7 Hospitalized After Pipeline Explosions in Texas
Seven people were injured and hospitalized after a series of natural gas pipeline explosions in Midland County, Texas on Wednesday, according to local media.
The operator of the pipeline in question is unknown at this time, Midland public information officer Elana Ladd said to the Midland Reporter-Telegram. She added that fire department personnel are allowing the remaining gas to burn off.
The incident occurred on a rural road, FM 1379. KWES reported that three total explosions occurred—the first at 11:30 a.m. After that fire was suppressed, a second and third explosion followed at 12:30 p.m. The cause is not yet known.
"They had a leak on the pipeline. Fire department responded to it. Midland Fire Department and Greenwood Fire Department. And while they were down there, they were fighting some grass fires along with it. Apparently something happened to the pipeline. We don't know what it is yet, because we can't get in there to look at it. But they had a failure within the pipeline itself and the first one exploded. Then they had two other small explosions, one medium and one small," Midland Fire Marshall Dale Little told CBS 7.
Initial reports said five people were injured from the explosions. Updated reports increased the number of injured people to seven. The seven were taken to the hospital with critical injuries, four with burns, according to CBS 7. One firefighter with the Greenwood Fire Department and another firefighter with Midland Fire Department were among the victims.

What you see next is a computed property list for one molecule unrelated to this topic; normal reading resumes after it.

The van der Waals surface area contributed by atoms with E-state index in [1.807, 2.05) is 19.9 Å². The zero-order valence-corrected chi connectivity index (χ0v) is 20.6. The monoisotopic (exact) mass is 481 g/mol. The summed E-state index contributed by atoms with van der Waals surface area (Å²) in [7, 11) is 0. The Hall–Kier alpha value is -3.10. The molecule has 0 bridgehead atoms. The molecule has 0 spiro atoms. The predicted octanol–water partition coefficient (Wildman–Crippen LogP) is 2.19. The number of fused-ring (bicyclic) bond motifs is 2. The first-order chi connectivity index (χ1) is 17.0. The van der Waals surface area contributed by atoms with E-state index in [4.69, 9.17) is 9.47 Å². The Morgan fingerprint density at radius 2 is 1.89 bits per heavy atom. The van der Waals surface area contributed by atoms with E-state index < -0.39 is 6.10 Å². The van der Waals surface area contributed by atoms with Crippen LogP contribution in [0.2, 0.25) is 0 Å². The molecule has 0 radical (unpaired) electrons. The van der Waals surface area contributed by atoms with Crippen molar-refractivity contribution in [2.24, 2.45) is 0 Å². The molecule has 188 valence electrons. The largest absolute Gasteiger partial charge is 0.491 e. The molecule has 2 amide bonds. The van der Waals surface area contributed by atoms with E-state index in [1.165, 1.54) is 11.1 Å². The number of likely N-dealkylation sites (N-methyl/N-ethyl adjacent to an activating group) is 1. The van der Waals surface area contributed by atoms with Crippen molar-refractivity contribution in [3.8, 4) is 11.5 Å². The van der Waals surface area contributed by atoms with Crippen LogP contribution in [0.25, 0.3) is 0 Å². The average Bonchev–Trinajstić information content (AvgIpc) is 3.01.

The Midland Reporter-Telegram posted an eye-witness' video footage of the fire that broke out.
The explosions from a pipeline southeast of Midland injured five people, including four who were sent to Lubbock to… https://t.co/ZBgurZiPif— Midland Reporter-Telegram (@Midland Reporter-Telegram)1533167576.0
Kinder Morgan told Reuters it isolated a portion of its El Paso Natural Gas Pipeline after being alerted of the fire near the line. One of its employees was injured and hospitalized, spokeswoman Sara Hughes said.
"There was a third-party pipeline involved that also experienced a failure, and preliminary indications are that the third-party line failure occurred before the EPNG line failure," Hughes told Reuters in an email.
She said the company is investigating the incident and evaluating any damages, adding that regulatory agencies and customers have been notified.
As EcoWatch wrote previously, production in the Permian shale field in western Texas has been booming. According IEA's Oil 2018 forecast, global oil production capacity is expected to grow by 6.4 million barrels a day (mb/d) to reach 107 mb/d by 2023. Much of that growth is led by the U.S. due to oil produced from fracking the Permian, where output is expected to double by 2023.
However, there is currently not enough pipeline capacity to retrieve Permian fuels, and that bottleneck has opened up opportunities for more pipeline development in the region. In June, Kinder Morgan's Texas subsidiary announced a $2 billion Permian pipeline to transport natural gas. Earlier that month, ExxonMobil and Plains All American Pipeline announced a joint pursuit to construct a multi-billion dollar pipeline that will transport more than 1 million barrels of crude oil and condensate per day from the basin to the Texas Gulf Coast.
Motley Fool also reported that Epic Midstream has proposed a 440,000 barrel-per-day (bpd) crude oil pipeline in the region, and so has Magellan Midstream Partners, which has proposed a 600,000 bpd pipeline.